20th February 2008
For comment: Gympie Street lawyer Advocate Zehir Omar – 011 8151720 or 082 4925207 or Willy Heyn on 073 1443619
The Gympie Street Residents Co-ordinating Committee of 6 people will appear in the Cape Town magistrates court again on Monday 25th February 2008.
This after they were all arrested in a dawn raid by Woodstock police and unlawfully charged with contravening the High Court eviction order that was handed down against them in 2006.
None of the residents contravened the High Court Eviction Order granted to the owner of the Gympie Street flats in 2006. The order was for an eviction of the residents, but after spending 6 weeks living on the pavement outside their homes in the winter (the City having failed to provide alternative accommodation) the residents went back into the flats, but NOT the flats they were evicted from. They went to live in each other’s flats. This nullified the court order. It was then up to the owner of the flats to get a new court order against the occupants which he failed to do.
The Co-ordinating Committee are a courageous group of impoverished people who are making a stand against gentrification of the city by property developers. They are Willy Heyn; Margaret Petersen (single mother of two children, the youngest being 12 years old); Lydia Portland (single mother looking after two children of her own and three of her sister’s children who is currently in hospital – one of these children is 3 yrs old); Marietta Monagee (single mother of three children aged 5, 8 and 10yrs old); Sarah Jones (looking after her grandchildren who live with her – aged 2, 3, 5 and 6 years old) and Zubeida Brown (single mother of 4 kids – one who is 20 years old is in a wheelchair since birth, completely dependent on her mother for all aspects of her care.)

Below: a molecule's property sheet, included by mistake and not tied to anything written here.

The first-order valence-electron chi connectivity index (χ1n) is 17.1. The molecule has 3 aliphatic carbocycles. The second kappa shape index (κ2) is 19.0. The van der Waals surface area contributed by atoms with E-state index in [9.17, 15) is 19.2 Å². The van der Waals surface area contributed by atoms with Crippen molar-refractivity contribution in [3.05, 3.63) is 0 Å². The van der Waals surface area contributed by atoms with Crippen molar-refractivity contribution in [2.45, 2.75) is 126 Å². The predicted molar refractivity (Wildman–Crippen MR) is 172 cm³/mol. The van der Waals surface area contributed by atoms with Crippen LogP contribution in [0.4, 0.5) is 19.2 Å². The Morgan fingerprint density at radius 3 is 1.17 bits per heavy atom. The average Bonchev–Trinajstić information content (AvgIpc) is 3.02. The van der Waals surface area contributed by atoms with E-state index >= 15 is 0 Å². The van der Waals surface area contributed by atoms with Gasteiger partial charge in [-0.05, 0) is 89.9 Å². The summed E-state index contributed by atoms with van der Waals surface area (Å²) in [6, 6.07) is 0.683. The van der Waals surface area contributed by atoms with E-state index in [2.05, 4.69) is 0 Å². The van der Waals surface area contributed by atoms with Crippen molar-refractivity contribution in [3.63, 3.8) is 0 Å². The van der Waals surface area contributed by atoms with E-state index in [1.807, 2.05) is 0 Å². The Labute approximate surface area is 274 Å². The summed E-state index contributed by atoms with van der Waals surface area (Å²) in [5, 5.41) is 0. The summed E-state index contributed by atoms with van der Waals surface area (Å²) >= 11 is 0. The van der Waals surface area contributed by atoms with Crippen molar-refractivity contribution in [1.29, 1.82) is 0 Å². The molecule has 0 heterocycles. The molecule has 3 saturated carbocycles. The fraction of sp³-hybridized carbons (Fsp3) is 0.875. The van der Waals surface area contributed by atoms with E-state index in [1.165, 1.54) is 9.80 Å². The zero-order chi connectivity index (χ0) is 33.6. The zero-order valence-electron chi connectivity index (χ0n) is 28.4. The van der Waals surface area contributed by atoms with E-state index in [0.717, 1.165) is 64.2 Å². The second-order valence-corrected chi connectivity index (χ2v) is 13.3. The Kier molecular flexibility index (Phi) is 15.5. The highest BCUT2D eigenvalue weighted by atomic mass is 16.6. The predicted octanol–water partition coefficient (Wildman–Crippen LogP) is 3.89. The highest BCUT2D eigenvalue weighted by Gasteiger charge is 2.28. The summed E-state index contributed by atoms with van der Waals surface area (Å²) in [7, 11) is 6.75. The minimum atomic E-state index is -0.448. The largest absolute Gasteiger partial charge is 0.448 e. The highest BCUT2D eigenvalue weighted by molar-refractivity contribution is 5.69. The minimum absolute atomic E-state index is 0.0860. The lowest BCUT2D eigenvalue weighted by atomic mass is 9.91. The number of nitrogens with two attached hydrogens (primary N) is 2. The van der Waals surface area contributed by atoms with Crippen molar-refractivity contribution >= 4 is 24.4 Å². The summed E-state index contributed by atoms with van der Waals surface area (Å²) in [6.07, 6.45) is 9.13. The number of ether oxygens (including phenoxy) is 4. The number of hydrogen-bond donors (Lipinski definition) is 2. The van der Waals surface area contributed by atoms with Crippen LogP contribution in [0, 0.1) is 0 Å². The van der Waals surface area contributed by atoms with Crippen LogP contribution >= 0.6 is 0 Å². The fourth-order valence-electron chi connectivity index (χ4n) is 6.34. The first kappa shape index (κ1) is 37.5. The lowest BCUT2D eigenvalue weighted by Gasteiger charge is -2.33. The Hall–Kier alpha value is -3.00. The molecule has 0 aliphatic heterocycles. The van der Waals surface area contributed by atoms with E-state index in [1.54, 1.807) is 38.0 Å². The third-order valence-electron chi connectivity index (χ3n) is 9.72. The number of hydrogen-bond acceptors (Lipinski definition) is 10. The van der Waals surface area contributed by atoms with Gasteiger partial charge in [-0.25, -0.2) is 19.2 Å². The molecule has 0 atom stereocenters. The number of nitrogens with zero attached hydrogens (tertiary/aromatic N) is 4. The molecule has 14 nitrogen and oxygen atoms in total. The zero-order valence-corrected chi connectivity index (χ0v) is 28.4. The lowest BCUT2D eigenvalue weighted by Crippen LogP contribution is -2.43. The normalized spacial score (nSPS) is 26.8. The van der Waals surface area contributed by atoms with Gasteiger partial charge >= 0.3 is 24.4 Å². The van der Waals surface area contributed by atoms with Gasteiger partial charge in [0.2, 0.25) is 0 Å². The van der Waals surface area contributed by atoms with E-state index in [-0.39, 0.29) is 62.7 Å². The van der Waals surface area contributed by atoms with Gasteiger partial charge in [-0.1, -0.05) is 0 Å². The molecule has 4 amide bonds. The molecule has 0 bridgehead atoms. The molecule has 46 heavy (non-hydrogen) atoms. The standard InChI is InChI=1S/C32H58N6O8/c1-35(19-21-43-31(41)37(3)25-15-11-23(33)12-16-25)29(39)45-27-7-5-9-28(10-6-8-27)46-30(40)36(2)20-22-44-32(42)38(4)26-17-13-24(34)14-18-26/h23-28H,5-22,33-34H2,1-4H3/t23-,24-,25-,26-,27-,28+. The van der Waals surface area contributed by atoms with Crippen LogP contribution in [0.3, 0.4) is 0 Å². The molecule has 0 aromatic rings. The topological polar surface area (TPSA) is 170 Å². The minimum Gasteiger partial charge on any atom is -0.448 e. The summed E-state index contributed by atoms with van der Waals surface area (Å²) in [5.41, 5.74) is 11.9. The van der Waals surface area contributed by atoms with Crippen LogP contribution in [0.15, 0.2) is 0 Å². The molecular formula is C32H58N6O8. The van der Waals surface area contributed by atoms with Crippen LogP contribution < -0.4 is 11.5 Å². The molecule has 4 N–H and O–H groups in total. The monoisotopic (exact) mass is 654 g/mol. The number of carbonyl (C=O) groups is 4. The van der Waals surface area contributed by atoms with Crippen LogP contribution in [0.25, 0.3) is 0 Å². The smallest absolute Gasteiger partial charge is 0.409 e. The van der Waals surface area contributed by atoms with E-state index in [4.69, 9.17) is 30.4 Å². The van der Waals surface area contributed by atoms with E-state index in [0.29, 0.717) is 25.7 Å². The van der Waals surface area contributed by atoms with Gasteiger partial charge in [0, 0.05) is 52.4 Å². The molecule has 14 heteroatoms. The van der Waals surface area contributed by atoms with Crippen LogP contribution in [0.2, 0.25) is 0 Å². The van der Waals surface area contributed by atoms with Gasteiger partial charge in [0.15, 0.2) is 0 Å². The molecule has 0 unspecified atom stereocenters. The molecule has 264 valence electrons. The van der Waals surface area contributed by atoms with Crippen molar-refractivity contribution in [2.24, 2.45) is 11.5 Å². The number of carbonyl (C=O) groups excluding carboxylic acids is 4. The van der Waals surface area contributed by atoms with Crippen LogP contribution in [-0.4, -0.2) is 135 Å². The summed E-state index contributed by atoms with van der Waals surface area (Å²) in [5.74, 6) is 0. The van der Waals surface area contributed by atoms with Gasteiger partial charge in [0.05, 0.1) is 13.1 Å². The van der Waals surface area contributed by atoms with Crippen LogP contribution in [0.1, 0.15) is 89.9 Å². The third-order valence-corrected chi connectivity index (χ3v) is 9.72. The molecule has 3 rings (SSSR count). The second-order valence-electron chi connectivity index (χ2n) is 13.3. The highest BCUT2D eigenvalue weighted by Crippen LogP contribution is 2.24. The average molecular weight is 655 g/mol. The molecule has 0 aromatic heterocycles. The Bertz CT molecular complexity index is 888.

The backdrop to this story is a real tale of tragedy. These residents were paying their rent every month for years despite the owner never doing maintenance on the flats which are in a hazardous and rundown condition. Most of the residents are either jobless or doing casual domestic or factory work at pay of R50 per day so they have nowhere else to go and no possibility of renting other flats.
After the owner got a High Court eviction order against them last year, the residents were evicted to the pavement. The city refused to find suitable alternative accommodation for them despite there being available accommodation in Woodstock at the former hospital, which is standing 90% empty. About 100 people then slept and lived on the pavements in this crowded city area for about five weeks. The city told them to move to Happy Valley where each family would be given three sticks and a heavy piece of plastic to build a shelter. The residents refused because all their children are in Woodstock schools and because many of them are ill and cannot go and live in the sand far from the city.
Some residents were persuaded by the council to visit Happy Valley and see if it would be suitable. When those residents got there, they had the fright of their lives when the existing residents of Happy Valley told the Gympie Street residents that they would “burn them out on the first day” if they moved to Happy Valley.
As such, the residents are terrified of moving to Happy Valley, and at the same time are being forced out of Woodstock by a property developer. Their options are zero, which is unacceptable because the City has a responsibility to house the poor. The City has tried to dodge its responsibility by saying this is a private matter however, the Gympie Street residents are the City’s responsibility because these are poor people who should long ago have been allocated council housing like others on the waiting list.
Communities have vowed to mobilise to support the Gympie Street residents, as they did last year.
See also: ‘I live here or I die’ from the Mail & Guardian